Swollen lymph nodes are enlarged lymph nodes, which are very small clusters of immune cells that function as part of the body’s immune system. There are more than 600 lymph nodes throughout the body, but the ones most frequently enlarged or swollen are found in the neck, under the chin, in the armpits, and in the groin.
Swollen lymph nodes are also known as lymphadenitis, lymphadenopathy, swollen nodes, or swollen glands. They can occur in any age group or population, but generally occur most often in children.
Your body relies on the lymphatic system to fight off germs, infections, and abnormal substances such as cancer cells. Lymph nodes are an important part of your body’s immune system. Swollen lymph nodes can result from infection, malignancy and autoimmune disorders.Learn more about the symptoms of Hodgkin disease ›
Hodgkin's disease treatments are either local or systemic. Local treatments remove, destroy, or control the cancer cells in a certain area of your body. Radiation therapy is a local treatment. Systemic treatments are used to destroy or control cancer cells throughout your entire body. Chemotherapy and stem cell transplant are systemic treatments.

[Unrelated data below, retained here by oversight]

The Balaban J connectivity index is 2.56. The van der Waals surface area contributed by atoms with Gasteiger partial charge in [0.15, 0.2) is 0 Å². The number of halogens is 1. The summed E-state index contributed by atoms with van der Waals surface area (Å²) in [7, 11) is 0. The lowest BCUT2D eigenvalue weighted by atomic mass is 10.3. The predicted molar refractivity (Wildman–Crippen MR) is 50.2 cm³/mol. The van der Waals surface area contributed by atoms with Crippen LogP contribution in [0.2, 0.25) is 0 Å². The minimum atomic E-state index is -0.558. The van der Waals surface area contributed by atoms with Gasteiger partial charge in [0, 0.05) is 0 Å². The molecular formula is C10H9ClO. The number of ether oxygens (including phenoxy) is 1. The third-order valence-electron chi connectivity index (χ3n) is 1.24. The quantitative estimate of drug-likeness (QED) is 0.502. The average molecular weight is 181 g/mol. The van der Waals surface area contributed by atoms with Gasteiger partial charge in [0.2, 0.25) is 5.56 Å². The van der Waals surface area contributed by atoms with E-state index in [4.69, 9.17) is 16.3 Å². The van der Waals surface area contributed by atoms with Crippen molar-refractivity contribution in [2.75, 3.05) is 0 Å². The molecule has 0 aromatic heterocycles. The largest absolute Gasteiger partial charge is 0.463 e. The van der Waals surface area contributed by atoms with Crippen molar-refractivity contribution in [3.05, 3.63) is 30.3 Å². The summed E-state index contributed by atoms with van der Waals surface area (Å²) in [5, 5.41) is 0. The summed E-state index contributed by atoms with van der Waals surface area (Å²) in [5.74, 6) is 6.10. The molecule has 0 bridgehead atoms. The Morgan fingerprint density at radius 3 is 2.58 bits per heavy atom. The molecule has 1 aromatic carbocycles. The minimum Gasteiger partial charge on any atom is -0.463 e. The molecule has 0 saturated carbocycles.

Each type of treatment for Hodgkin's disease has a different goal. Here is a list of main treatments and their goals. You may have only one treatment or a combination of treatments.
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Chemotherapy. This treatment uses drugs to kill cancer cells. Chemotherapy, used alone or with radiation, is the most common treatment for Hodgkin's disease. Most people take a combination of drugs through intravenous infusions and pills.
Scientists and medical professionals are working hard to better understand who will get Hodgkin disease, and why. For now, there is no way to tell if you will get Hodgkin disease before it happens. Many cancers have been linked to defective genes, chemical exposure, or dietary habits. Hodgkin disease has not.
The best way you can protect yourself from Hodgkin disease is to be aware of what makes you more likely to get it. These are called your risk factors. Knowing what puts you at risk for Hodgkin disease can help you make healthy choices that may help you avoid it.Learn more about living with Hodgkin disease ›